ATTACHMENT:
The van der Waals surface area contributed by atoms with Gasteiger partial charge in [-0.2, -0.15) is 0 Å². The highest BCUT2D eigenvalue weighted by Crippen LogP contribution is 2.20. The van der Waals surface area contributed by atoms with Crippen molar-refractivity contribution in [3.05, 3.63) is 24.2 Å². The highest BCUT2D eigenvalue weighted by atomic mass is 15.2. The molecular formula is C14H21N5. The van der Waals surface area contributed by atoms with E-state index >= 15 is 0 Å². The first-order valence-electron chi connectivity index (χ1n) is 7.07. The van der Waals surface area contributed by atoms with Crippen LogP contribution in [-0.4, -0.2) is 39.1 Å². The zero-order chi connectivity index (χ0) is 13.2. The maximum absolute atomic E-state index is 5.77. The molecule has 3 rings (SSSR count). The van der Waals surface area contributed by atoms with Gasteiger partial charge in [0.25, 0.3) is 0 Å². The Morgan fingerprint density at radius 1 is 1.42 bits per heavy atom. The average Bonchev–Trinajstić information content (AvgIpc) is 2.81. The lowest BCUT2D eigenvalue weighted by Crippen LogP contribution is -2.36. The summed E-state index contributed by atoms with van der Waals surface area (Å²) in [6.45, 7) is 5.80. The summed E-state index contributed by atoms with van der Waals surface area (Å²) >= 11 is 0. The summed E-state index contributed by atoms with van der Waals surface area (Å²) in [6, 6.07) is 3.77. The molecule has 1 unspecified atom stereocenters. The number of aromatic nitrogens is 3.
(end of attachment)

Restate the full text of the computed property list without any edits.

The van der Waals surface area contributed by atoms with Gasteiger partial charge in [-0.2, -0.15) is 0 Å². The highest BCUT2D eigenvalue weighted by Crippen LogP contribution is 2.20. The van der Waals surface area contributed by atoms with Crippen molar-refractivity contribution in [3.05, 3.63) is 24.2 Å². The highest BCUT2D eigenvalue weighted by atomic mass is 15.2. The molecular formula is C14H21N5. The van der Waals surface area contributed by atoms with E-state index >= 15 is 0 Å². The first-order valence-electron chi connectivity index (χ1n) is 7.07. The van der Waals surface area contributed by atoms with Crippen LogP contribution in [-0.4, -0.2) is 39.1 Å². The zero-order chi connectivity index (χ0) is 13.2. The maximum absolute atomic E-state index is 5.77. The molecule has 3 rings (SSSR count). The van der Waals surface area contributed by atoms with Gasteiger partial charge in [0.25, 0.3) is 0 Å². The Morgan fingerprint density at radius 1 is 1.42 bits per heavy atom. The average Bonchev–Trinajstić information content (AvgIpc) is 2.81. The lowest BCUT2D eigenvalue weighted by Crippen LogP contribution is -2.36. The summed E-state index contributed by atoms with van der Waals surface area (Å²) in [6.45, 7) is 5.80. The summed E-state index contributed by atoms with van der Waals surface area (Å²) >= 11 is 0. The summed E-state index contributed by atoms with van der Waals surface area (Å²) in [6, 6.07) is 3.77. The molecule has 1 unspecified atom stereocenters. The number of aromatic nitrogens is 3.